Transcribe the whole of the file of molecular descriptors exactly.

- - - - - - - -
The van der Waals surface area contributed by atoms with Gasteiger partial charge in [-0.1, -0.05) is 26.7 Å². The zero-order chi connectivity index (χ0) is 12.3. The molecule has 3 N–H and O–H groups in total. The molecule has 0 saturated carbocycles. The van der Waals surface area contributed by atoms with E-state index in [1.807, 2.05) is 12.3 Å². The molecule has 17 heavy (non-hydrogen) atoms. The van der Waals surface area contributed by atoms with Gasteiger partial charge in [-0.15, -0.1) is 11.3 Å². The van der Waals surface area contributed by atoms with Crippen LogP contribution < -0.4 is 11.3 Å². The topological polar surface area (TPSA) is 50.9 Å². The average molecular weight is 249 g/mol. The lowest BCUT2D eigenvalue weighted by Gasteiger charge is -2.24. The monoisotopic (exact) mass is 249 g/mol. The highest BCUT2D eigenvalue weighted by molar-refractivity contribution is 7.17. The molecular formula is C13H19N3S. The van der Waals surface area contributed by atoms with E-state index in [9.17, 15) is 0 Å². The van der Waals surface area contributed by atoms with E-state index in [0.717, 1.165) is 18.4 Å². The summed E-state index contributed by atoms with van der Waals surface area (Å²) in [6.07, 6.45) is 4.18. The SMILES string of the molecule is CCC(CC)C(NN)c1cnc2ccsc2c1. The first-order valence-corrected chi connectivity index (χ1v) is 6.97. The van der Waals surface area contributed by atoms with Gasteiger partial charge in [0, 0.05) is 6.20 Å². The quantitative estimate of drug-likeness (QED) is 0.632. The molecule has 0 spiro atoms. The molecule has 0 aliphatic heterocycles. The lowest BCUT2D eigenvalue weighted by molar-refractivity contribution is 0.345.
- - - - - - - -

The van der Waals surface area contributed by atoms with Gasteiger partial charge in [-0.1, -0.05) is 26.7 Å². The zero-order chi connectivity index (χ0) is 12.3. The molecule has 3 N–H and O–H groups in total. The molecule has 0 saturated carbocycles. The van der Waals surface area contributed by atoms with E-state index in [1.807, 2.05) is 12.3 Å². The molecule has 17 heavy (non-hydrogen) atoms. The van der Waals surface area contributed by atoms with Gasteiger partial charge in [-0.15, -0.1) is 11.3 Å². The van der Waals surface area contributed by atoms with Crippen LogP contribution < -0.4 is 11.3 Å². The topological polar surface area (TPSA) is 50.9 Å². The average molecular weight is 249 g/mol. The lowest BCUT2D eigenvalue weighted by Gasteiger charge is -2.24. The monoisotopic (exact) mass is 249 g/mol. The highest BCUT2D eigenvalue weighted by molar-refractivity contribution is 7.17. The molecular formula is C13H19N3S. The van der Waals surface area contributed by atoms with E-state index in [9.17, 15) is 0 Å². The van der Waals surface area contributed by atoms with E-state index in [0.717, 1.165) is 18.4 Å². The summed E-state index contributed by atoms with van der Waals surface area (Å²) in [6.07, 6.45) is 4.18. The SMILES string of the molecule is CCC(CC)C(NN)c1cnc2ccsc2c1. The first-order valence-corrected chi connectivity index (χ1v) is 6.97. The van der Waals surface area contributed by atoms with Gasteiger partial charge in [0, 0.05) is 6.20 Å². The quantitative estimate of drug-likeness (QED) is 0.632. The molecule has 0 spiro atoms. The molecule has 0 aliphatic heterocycles. The lowest BCUT2D eigenvalue weighted by molar-refractivity contribution is 0.345.